(I studied dance for 13+ years and was NEVER that flexible...)
(I love how, even from this far away, his calf muscles are INSANELY defined!)
(He's so dreamy...)
Semifinals are this morning...REALLY looking forward to catching the Murray-Djokovic match on DVR after work. But I promise, once Men's and Women's Singles gold medals have been awarded (hopefully Serbia and America respectively will come out on top) you will have my undivided attention again ;)
Here's what to look for on the blog next week:
1) Review of Understories by Tim Horvath
Summary (from the Strand website): "What if there were a city that consisted only of restaurants? What if Paul Gauguin had gone to Greenland instead of Tahiti? What if there were a field called Umbrology, the study of shadows, where physicists and shadow puppeteers worked side by side? Full of speculative daring though firmly anchored in the tradition of realism, Tim Horvath's stories explore all of this and more? blending the everyday and wondrous to contend with age-old themes of loss, identity, imagination, and the search for human connection. Whether making offhand references to Mystery Science Theater, providing a new perspective on Heidegger's philosophy and forays into Nazism, or following the imaginary travels of a library book, Horvath's writing is as entertaining as it is thought provoking."
2) Ask and ye shall receive! I was recently asked by a reader to share my thoughts on Jennifer Egan's A Visit From the Goon Squad, a book I've mentioned several times here but never formally reviewed...so look for that next week as well!
from the Strand website): "'Time's a goon,' as the action moves from the late 1970s to the early 2020s while the characters wonder what happened to their youthful selves and ideals. Egan takes the music business as a case in point for society's monumental shift from the analog to the digital age. Record-company executive Bennie Salazar and his former bandmates from the Flaming Dildos form one locus of action; another is Bennie's former assistant Sasha, a compulsive thief club-hopping in Manhattan when we meet her as the novel opens, a mother of two living out West in the desert as it closes a decade and a half later with an update on the man she picked up and robbed in the first chapter. It can be alienating when a narrative bounces from character to character, emphasizing interconnections rather than developing a continuous story line, but Egan conveys personality so swiftly and with such empathy that we remain engaged. By the time the novel arrives at the year '202-' in a bold section narrated by Sasha's 12-year-old daughter Alison, readers are ready to see the poetry and pathos in the small nuggets of information Alison arranges like a PowerPoint presentation. In the closing chapter, Bennie hires young dad Alex to find 50 'parrots' (paid touts masquerading as fans) to create 'authentic' word of mouth for a concert. This new kind of viral marketing is aimed at 'pointers,' toddlers now able to shop for themselves thanks to 'kiddie handsets' the preference of young adults for texting over talking is another creepily plausible element of Egan's near-future. Yet she is not a conventional dystopian novelist; distinctions between the virtual and the real may be breaking down in this world, but her characters have recognizable emotions and convictions, which is why their compromises and uncertainties continue to move us.Another ambitious change of pace from talented and visionary Egan, who reinvents the novel for the 21st century while affirming its historic values."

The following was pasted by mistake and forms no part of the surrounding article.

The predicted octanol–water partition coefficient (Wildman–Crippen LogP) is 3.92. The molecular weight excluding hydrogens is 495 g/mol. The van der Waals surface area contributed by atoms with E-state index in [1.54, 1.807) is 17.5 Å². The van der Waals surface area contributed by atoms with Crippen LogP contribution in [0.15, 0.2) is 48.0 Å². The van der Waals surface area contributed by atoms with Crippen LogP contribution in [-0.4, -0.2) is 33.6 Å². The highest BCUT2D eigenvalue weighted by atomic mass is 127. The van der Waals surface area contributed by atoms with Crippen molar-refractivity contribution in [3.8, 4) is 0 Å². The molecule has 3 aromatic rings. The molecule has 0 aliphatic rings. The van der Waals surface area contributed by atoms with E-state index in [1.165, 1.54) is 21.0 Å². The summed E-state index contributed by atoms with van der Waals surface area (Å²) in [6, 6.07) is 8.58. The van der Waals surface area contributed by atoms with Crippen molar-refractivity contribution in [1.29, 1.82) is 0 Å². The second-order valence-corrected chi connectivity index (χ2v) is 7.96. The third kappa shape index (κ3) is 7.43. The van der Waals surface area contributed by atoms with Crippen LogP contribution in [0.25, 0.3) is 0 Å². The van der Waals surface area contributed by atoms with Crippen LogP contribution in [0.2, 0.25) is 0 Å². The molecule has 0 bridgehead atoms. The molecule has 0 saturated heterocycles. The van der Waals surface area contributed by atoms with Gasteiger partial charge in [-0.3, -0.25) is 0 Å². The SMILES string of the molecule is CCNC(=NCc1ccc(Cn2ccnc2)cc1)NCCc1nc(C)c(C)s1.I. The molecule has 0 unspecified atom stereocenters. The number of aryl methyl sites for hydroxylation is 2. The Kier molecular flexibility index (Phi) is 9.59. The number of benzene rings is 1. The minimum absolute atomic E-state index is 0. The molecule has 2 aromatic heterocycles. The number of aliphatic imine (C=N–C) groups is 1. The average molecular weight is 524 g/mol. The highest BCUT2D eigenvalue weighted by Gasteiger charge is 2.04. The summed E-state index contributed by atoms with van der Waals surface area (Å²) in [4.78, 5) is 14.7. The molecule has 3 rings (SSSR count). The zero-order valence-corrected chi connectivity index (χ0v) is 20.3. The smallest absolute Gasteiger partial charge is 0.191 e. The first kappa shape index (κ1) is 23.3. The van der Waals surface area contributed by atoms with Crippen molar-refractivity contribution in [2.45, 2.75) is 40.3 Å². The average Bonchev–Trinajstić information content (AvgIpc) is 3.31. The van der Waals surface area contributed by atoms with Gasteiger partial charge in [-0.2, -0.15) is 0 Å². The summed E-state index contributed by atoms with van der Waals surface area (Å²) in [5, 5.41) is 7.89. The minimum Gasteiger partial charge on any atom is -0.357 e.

I'm almost finished both Claire Vaye Watkin's powerhouse of a short story collection, Battleborn, and Ben Marcus' The Flame Alphabet, so reviews for those should be up soon as well!